PEOPLE OF MI V PETER THOMAS BRINKEY (Authored Opinion)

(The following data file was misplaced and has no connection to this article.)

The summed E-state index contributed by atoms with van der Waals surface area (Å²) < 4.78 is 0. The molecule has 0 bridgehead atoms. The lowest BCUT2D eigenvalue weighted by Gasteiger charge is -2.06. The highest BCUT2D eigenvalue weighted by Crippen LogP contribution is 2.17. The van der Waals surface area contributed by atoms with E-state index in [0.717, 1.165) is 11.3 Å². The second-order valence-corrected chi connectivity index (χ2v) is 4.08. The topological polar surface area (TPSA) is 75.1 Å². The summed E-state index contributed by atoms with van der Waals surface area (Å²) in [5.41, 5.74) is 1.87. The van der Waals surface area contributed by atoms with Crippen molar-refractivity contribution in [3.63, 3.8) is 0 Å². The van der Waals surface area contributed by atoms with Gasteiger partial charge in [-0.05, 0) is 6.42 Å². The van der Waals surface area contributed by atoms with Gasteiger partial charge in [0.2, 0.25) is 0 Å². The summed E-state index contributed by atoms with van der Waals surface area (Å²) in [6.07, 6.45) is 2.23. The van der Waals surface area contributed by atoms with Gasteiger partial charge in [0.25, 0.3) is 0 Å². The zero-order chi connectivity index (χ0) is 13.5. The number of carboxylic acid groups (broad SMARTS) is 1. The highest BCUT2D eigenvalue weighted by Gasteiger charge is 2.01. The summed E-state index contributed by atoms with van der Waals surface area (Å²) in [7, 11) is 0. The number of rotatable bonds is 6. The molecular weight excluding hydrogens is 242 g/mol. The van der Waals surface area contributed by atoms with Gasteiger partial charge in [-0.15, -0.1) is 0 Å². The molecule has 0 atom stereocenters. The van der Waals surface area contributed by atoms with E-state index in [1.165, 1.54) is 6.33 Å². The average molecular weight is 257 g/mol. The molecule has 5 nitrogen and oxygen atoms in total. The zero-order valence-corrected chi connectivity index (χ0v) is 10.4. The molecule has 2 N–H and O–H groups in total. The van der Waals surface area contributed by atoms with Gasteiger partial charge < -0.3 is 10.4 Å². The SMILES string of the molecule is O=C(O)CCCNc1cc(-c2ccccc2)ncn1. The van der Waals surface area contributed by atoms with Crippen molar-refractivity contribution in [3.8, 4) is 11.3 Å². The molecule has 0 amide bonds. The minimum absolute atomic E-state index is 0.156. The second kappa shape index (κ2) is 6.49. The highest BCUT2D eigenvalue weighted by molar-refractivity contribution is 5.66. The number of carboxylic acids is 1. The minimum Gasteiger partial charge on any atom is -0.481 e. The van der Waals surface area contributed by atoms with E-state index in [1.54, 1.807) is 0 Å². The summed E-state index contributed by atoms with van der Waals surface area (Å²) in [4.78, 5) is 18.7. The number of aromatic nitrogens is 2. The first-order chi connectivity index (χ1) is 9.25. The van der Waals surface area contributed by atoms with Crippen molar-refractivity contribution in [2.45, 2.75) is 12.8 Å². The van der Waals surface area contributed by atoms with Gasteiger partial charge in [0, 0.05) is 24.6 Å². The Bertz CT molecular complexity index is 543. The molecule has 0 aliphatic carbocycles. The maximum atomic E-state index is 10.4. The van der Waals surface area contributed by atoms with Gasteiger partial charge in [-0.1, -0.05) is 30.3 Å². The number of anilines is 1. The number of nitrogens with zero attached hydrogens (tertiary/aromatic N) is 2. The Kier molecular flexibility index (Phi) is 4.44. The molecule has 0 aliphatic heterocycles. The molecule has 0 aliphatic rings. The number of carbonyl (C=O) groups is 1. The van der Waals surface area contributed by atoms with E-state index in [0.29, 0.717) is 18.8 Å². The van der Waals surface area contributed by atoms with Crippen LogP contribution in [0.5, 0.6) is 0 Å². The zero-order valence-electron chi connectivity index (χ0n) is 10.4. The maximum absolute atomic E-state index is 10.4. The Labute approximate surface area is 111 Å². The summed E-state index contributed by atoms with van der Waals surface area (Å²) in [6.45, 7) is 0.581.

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If this opinion indicates that it is “FOR PUBLICATION,” it is subject to revision until final publication in the Michigan Appeals Reports. STATE OF MICHIGAN COURT OF APPEALS PEOPLE OF THE STATE OF MICHIGAN, Plaintiff-Appellee, v FOR PUBLICATION February 14, 2019 9:00 a.m. No. 342419 Macomb Circuit Court LC No. 2016-004316-FH PETER THOMAS BRINKEY, Defendant-Appellant. Before: SWARTZLE, P.J., and MARKEY and RONAYNE KRAUSE JJ. SWARTZLE, P.J. For a valid plea agreement, it is axiomatic that there must be an actual agreement on the essential features of the plea. When there are multiple proposed plea agreements and hearings, as here, reference to a “prior plea” will likely be ambiguous and require some clarification on the record, unlike as here. Defendant, Peter Thomas Brinkey, pleaded guilty to several drivingrelated offenses, but the record confirms a lack of clarity with regard to essential sentencing features. As explained below, we reverse and remand for further proceedings. I. BACKGROUND Defendant appeals by leave granted1 his guilty plea convictions of operating while intoxicated (OWI), third offense, MCL 257.625(1); driving while license suspended (DWLS), second offense, MCL 257.904(1); and unlawful use of a license plate, MCL 257.256. The trial court sentenced defendant, as a fourth-offense habitual offender, MCL 769.12, to 2 to 25 years of 1 People v Brinkey, unpublished order of the Court of Appeals, entered April 9, 2018 (Docket No. 342419). imprisonment for the OWI conviction and one day, time served, for the DWLS and unlawful use of a license plate convictions. Defendant does not contest any aspect of his first guilty plea on January 4, 2017, and at the first plea hearing both defendant’s attorney and the prosecution stated that they believed all the requirements of MCR 6.302 had been met. At the first plea hearing, defendant pleaded guilty and the trial court told defendant that if the court was not going to comply with the sentence recommendation in his presentence investigation report (PSIR), the court would permit defendant to withdraw his guilty plea (the original agreement). After informing defendant that it would not comply with the sentence recommendation in his PSIR, the trial court permitted defendant to withdraw his guilty plea at the first sentencing hearing on April 20, 2017. At the May 10, 2017 pretrial hearing, the trial court stated that the parties and the trial court had agreed to a Cobbs2 agreement that the trial court referred to as a “Cobbs cap.” The trial court informed defendant that the Cobbs cap would prevent defendant’s minimum sentence from exceeding two years. Defendant then pleaded guilty at the second plea hearing on June 7, 2017. At the second plea hearing, however, the trial court simply asked defendant if he “want[ed] to reinstate [his] prior plea.” Defendant responded, “Yes, with the understanding that I could get an updated PSI” and the trial court agreed that defendant could get a new PSIR. At no point after the first plea hearing did the trial court ever inform defendant of his rights again and, importantly, at the second plea hearing the phrase “prior plea” was never defined. There was also no discussion at the second plea hearing about the Cobbs cap. At the second sentencing hearing on June 27, 2017, as soon as the trial court issued defendant’s sentence, defendant stated that he wanted to withdraw his plea because the trial court “didn’t agree with the sentence, with the recommendation.” When the trial court stated that defendant requested a two-year Cobbs agreement, defendant replied that he “never pled guilty to this.” The trial court disagreed and denied defendant’s subsequent motion to withdraw. This appeal followed. II. ANALYSIS On appeal, defendant argues that the trial court abused its discretion by denying his motion to withdraw his guilty plea. This Court reviews for abuse of discretion a trial court’s ruling on a motion to withdraw a plea. People v Pointer-Bey, 321 Mich App 609, 615; 909 NW2d 523 (2017). “A trial court abuses its discretion when its decision falls outside the range of reasonable and principled outcomes.” Id. (cleaned up). Furthermore, this Court reviews the interpretation of court rules de novo. People v Blanton, 317 Mich App 107, 117; 894 NW2d 613 (2016). 2 People v Cobbs, 443 Mich 276; 505 NW2d 208 (1993). -2- A. PLEA AGREEMENTS While there is “no absolute right to withdraw a guilty plea once the trial court has accepted it,” a defendant, “may move to have his or her plea set aside on the basis of an error in the plea proceedings.” Pointer-Bey, 321 Mich App at 615 (cleaned up). “[A] motion to withdraw a guilty plea after sentencing is governed by MCR 6.310(C).” Blanton, 317 Mich App at 118. In relevant part, MCR 6.310(C)(4) states: If the trial court determines that there was an error in the plea proceeding that would entitle the defendant to have the plea set aside, the court must give the advice or make the inquiries necessary to rectify the error and then give the defendant the opportunity to elect to allow the plea and sentence to stand or to withdraw the plea. If the defendant elects to allow the plea and sentence to stand, the additional advice given and inquiries made become part of the plea proceeding for the purposes of further proceedings, including appeals. “In other words, under MCR 6.310(C), a defendant seeking to withdraw his or her plea after sentencing must demonstrate a defect in the plea-taking process.” Blanton, 317 Mich App at 118 (cleaned up). “Guilty- and no-contest-plea proceedings are governed by MCR 6.302.” People v Cole, 491 Mich 325, 330; 817 NW2d 497 (2012). Strict compliance with MCR 6.302 is not essential. People v Plumaj, 284 Mich App 645, 649; 773 NW2d 763 (2009). Our Supreme Court has adopted a doctrine of substantial compliance, and whether a particular departure from the requirements of MCR 6.302 justifies or requires reversal depends on the nature of the noncompliance. Id. Automatic invalidation of a plea due to a violation of MCR 6.302 is only required if the defendant establishes “that the waiver was neither understandingly nor voluntarily made, not merely that the trial court failed to strictly comply with MCR 6.402(B).” Id. at 651 (cleaned up). To ensure that a guilty plea is accurate, the trial court must establish a factual basis for the plea. In order for a plea to be voluntary and understanding, the defendant must be fully aware of the direct consequences of the plea. The penalty to be imposed is the most obvious direct consequence of a conviction. Therefore, MCR 6.302(B)(2) requires the trial court to advise a defendant, prior to the defendant’s entering a plea, of the maximum possible sentence for the offense and any mandatory minimum sentence required by law. [Pointer-Bey, 321 Mich App at 616 (cleaned up).] “[B]ecause the understanding, voluntary, and accurate components of MCR 6.302(A) are premised on the requirements of constitutional due process, a trial court may, in certain circumstances, be required to inform a defendant about facts not explicitly required by MCR 6.302.” Blanton, 317 Mich App at 119 (cleaned up). Furthermore, “[w]hen a defendant is not fully informed about the penalties to be imposed, there is a clear defect in the plea proceedings because the defendant is unable to make an understanding plea under MCR 6.302(B).” Id. (cleaned up). Finally, “[a] plea that is not voluntary and understanding violates the state and federal Due Process Clauses.” Id. (cleaned up). -3- Cobbs agreements, when made, are related to guilty pleas. A Cobbs agreement is an agreement in which a defendant agrees to plead guilty in reliance on the trial court’s preliminary evaluation of the sentence to be imposed. Cobbs, 443 Mich at 283. Under a Cobbs agreement a defendant is permitted to withdraw his or her guilty plea “in the event that the trial court determines that it must exceed the preliminary evaluation.” People v Fonville, 291 Mich App 363, 369 n 3; 804 NW2d 878 (2011). MCR 6.302 is silent on Cobbs agreements. See MCR 6.302. In Plumaj, 284 Mich App at 649, this Court established that strict compliance with MCR 6.302 is not essential. Specifically, Plumaj dealt with a defendant who pleaded guilty and nolo contendere to multiple offenses. Id. at 646-647. At the plea hearing, the trial court did not place the defendant under oath. Relying on this error, the defendant moved to withdraw his pleas. Id. at 647. The trial court granted the defendant’s motion and set aside his pleas because the defendant was not placed under oath at his plea hearing. Id. at 647. This Court reversed, holding that strict compliance with MCR 6.302 is not essential to ensure the validity of a plea and that, while the oath requirement is an aspect of MCR 6.302, the analysis of whether a plea should be set aside should instead hinge on “the nature of the noncompliance” and on whether the defendant’s plea was “understandingly, knowingly, voluntarily, and accurately made.” Id. at 649, 651-652. Thus, in Plumaj, this Court held that, although strict compliance with MCR 6.302 is not essential, a defendant’s plea must always be understanding, voluntary, and accurate. In People v Kosecki, 73 Mich App 293; 251 NW2d 283 (1977), the defendant pleaded guilty on March 7, 1975, and was subsequently permitted to withdraw his guilty plea on the day of sentencing, March 21, 1975. Id. at 294. The defendant withdrew his guilty plea because the defendant’s attorney had doubts that a factual basis to support the defendant’s plea had been established at the original plea taking. Id. Later that same day, however, the defendant requested to reinstate his guilty plea. Id. On appeal, the defendant sought to withdraw his second guilty plea, arguing that he was not properly informed of his constitutional rights when he made his second guilty plea. Id. at 297. This Court noted, however, that the defendant admitted and the record confirmed that the defendant was properly informed of his constitutional rights when he made his first guilty plea on March 7, 1975. Id. Importantly, while the trial court “did not again go through the rights waived before accepting defendant’s retendered plea, defendant’s counsel stated, with defendant’s agreement, that he had gone over these rights a number of times with defendant.” Id. Because only two weeks had passed between the defendant’s first and second guilty pleas, there was “no indication that defendant offered his original plea in ignorance of its consequences.” Id. at 298. Accordingly, this Court affirmed the defendant’s plea-based conviction. Id. B. CONFUSION APPARENT FROM THE RECORD As in both Plumaj and Kosecki, defendant initially pleaded guilty before the trial court permitted him to withdraw his guilty plea. Unlike Plumaj and Kosecki, however, defendant’s first guilty plea was controlled by the original plea agreement while, at least in the trial court’s opinion, his second guilty plea was controlled by the Cobbs agreement. Although the trial court clarified the terms of the Cobbs agreement when defendant chose to reinstate his “prior plea” at the second plea hearing, what defendant and the trial court each meant by the phrase “prior plea” was never addressed. Furthermore, at the second plea hearing the trial court also failed to inform -4- defendant of his rights, as it had properly done at the first plea hearing. Thus, like in Plumaj, the trial court failed to comply strictly with the requirements of MCR 6.302. Because strict compliance with MCR 6.302 is not essential, however, whether defendant’s second guilty plea should be set aside hinges on the nature of the trial court’s noncompliance with the requirements of the court rule and whether defendant’s second guilty plea was understandingly, knowingly, voluntarily, and accurately made. See Plumaj, 284 Mich App at 649-652. While Kosecki can provide guidance here, it differs in one crucial aspect from this case. In Kosecki the sentencing conditions to which the defendant agreed did not change between his first and second guilty pleas. In contrast, when defendant in this case initially pleaded guilty it was under the original agreement; when defendant pleaded guilty the second time, the trial court’s understanding was that the original agreement had no effect on defendant’s second guilty plea and that the Cobbs cap controlled the terms of defendant’s second guilty plea. The trial court failed to ensure that defendant knew that the Cobbs cap, not the original agreement, controlled his sentence after his second guilty plea. Thus, this case differs from Kosecki because, while in Kosecki the defendant argued that he did not know the rights he was waiving by pleading guilty, here defendant argues that he did not know the conditions under which he pleaded guilty. Defendant’s confusion concerning the conditions under which he pleaded guilty is apparent from a review of the record. While the trial court clearly outlined the circumstances of the Cobbs cap at the pretrial hearing, no such clarity was provided at the second plea hearing. At the second plea hearing, the trial court simply asked defendant if he wished to reinstate his “prior plea.” Although the trial court never explained what it meant by “prior plea,” defendant’s understanding of “prior plea” is apparent from his response. As soon as the trial court issued defendant’s sentence, defendant stated that he wanted to withdraw his plea because the trial court “didn’t agree with the sentence, with the recommendation.” When the trial court stated that defendant requested the Cobbs cap, defendant replied that he “never pled guilty to this.” Thus, it does not appear that defendant was fully aware of the direct consequences of his second guilty plea and, therefore, defendant’s second guilty plea was not understandingly, knowingly, voluntarily, and accurately made. See Pointer-Bey, 321 Mich App at 616. Furthermore, the nature of the trial court’s noncompliance is serious in nature in this case because it appears from the record before us that the trial court made no effort to ensure that defendant actually knew and understood that he was pleading guilty under the conditions established by the Cobbs cap instead of the conditions of the original agreement. See Plumaj, 284 Mich App at 649. Because defendant’s second guilty plea was not understandingly, knowingly, voluntarily, and accurately made the trial court abused its discretion by denying defendant’s motion to withdraw his guilty plea. -5- III. CONCLUSION The record in this case shows a lack of clarity with respect to essential features of the plea agreement, specifically the sentencing parameters. The trial court abused its discretion by denying defendant’s motion to withdraw and, accordingly, we reverse and remand for proceedings consistent with this opinion. We do not retain jurisdiction. /s/ Brock A. Swartzle /s/ Jane E. Markey /s/ Amy Ronayne Krause -6-